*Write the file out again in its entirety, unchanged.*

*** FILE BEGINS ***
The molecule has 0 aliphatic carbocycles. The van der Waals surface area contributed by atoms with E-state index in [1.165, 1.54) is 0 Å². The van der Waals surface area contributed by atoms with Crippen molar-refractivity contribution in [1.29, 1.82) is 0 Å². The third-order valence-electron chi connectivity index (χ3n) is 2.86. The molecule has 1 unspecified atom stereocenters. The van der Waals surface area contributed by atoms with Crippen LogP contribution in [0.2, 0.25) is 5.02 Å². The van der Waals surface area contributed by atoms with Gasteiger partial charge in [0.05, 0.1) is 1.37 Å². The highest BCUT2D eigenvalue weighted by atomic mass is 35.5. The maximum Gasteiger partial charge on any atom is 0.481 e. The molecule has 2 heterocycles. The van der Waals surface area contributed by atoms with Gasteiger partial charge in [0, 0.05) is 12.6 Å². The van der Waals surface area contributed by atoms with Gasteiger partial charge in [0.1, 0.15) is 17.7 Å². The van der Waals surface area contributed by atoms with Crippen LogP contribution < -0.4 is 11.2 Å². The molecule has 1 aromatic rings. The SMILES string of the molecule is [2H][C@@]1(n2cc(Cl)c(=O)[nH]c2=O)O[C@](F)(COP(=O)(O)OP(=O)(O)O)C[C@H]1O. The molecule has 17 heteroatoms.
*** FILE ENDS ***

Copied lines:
The molecule has 0 aliphatic carbocycles. The van der Waals surface area contributed by atoms with E-state index in [1.165, 1.54) is 0 Å². The van der Waals surface area contributed by atoms with Crippen molar-refractivity contribution in [1.29, 1.82) is 0 Å². The third-order valence-electron chi connectivity index (χ3n) is 2.86. The molecule has 1 unspecified atom stereocenters. The van der Waals surface area contributed by atoms with Crippen LogP contribution in [0.2, 0.25) is 5.02 Å². The van der Waals surface area contributed by atoms with Gasteiger partial charge in [0.05, 0.1) is 1.37 Å². The highest BCUT2D eigenvalue weighted by atomic mass is 35.5. The maximum Gasteiger partial charge on any atom is 0.481 e. The molecule has 2 heterocycles. The van der Waals surface area contributed by atoms with Gasteiger partial charge in [0, 0.05) is 12.6 Å². The van der Waals surface area contributed by atoms with Gasteiger partial charge in [0.1, 0.15) is 17.7 Å². The van der Waals surface area contributed by atoms with Crippen LogP contribution < -0.4 is 11.2 Å². The molecule has 1 aromatic rings. The SMILES string of the molecule is [2H][C@@]1(n2cc(Cl)c(=O)[nH]c2=O)O[C@](F)(COP(=O)(O)OP(=O)(O)O)C[C@H]1O. The molecule has 17 heteroatoms.